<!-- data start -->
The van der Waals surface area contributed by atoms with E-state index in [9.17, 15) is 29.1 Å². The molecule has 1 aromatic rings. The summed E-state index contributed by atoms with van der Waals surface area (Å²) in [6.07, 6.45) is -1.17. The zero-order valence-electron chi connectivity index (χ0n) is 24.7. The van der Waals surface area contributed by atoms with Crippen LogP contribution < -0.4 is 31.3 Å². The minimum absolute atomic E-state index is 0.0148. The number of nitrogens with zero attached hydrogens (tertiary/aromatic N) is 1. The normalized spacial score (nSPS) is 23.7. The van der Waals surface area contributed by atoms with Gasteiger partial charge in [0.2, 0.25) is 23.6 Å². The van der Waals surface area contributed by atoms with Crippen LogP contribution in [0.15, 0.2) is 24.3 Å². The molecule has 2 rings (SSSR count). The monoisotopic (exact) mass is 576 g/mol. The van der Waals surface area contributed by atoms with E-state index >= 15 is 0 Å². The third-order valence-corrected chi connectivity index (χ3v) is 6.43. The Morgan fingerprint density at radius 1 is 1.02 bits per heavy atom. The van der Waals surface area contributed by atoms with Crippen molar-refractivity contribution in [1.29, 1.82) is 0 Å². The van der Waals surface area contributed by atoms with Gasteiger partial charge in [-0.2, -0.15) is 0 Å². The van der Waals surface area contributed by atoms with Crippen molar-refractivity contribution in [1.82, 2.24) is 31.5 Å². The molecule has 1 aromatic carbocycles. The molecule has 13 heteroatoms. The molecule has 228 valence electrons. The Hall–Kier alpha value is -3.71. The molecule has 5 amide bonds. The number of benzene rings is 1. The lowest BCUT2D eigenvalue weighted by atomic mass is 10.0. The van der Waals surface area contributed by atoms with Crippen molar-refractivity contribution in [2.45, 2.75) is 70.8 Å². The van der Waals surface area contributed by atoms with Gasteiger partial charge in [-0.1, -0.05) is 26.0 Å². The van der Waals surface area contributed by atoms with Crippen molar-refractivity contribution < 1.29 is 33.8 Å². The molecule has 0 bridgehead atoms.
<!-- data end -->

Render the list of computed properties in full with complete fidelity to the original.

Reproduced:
The van der Waals surface area contributed by atoms with E-state index in [9.17, 15) is 29.1 Å². The molecule has 1 aromatic rings. The summed E-state index contributed by atoms with van der Waals surface area (Å²) in [6.07, 6.45) is -1.17. The zero-order valence-electron chi connectivity index (χ0n) is 24.7. The van der Waals surface area contributed by atoms with Crippen LogP contribution < -0.4 is 31.3 Å². The minimum absolute atomic E-state index is 0.0148. The number of nitrogens with zero attached hydrogens (tertiary/aromatic N) is 1. The normalized spacial score (nSPS) is 23.7. The van der Waals surface area contributed by atoms with Gasteiger partial charge in [0.2, 0.25) is 23.6 Å². The van der Waals surface area contributed by atoms with Crippen LogP contribution in [0.15, 0.2) is 24.3 Å². The molecule has 2 rings (SSSR count). The monoisotopic (exact) mass is 576 g/mol. The van der Waals surface area contributed by atoms with E-state index >= 15 is 0 Å². The third-order valence-corrected chi connectivity index (χ3v) is 6.43. The Morgan fingerprint density at radius 1 is 1.02 bits per heavy atom. The van der Waals surface area contributed by atoms with Crippen molar-refractivity contribution in [1.29, 1.82) is 0 Å². The van der Waals surface area contributed by atoms with Gasteiger partial charge in [-0.2, -0.15) is 0 Å². The van der Waals surface area contributed by atoms with Crippen molar-refractivity contribution in [1.82, 2.24) is 31.5 Å². The molecule has 1 aromatic carbocycles. The molecule has 13 heteroatoms. The molecule has 228 valence electrons. The Hall–Kier alpha value is -3.71. The molecule has 5 amide bonds. The number of benzene rings is 1. The lowest BCUT2D eigenvalue weighted by atomic mass is 10.0. The van der Waals surface area contributed by atoms with Crippen molar-refractivity contribution in [2.45, 2.75) is 70.8 Å². The van der Waals surface area contributed by atoms with Gasteiger partial charge in [-0.1, -0.05) is 26.0 Å². The van der Waals surface area contributed by atoms with Crippen molar-refractivity contribution < 1.29 is 33.8 Å². The molecule has 0 bridgehead atoms.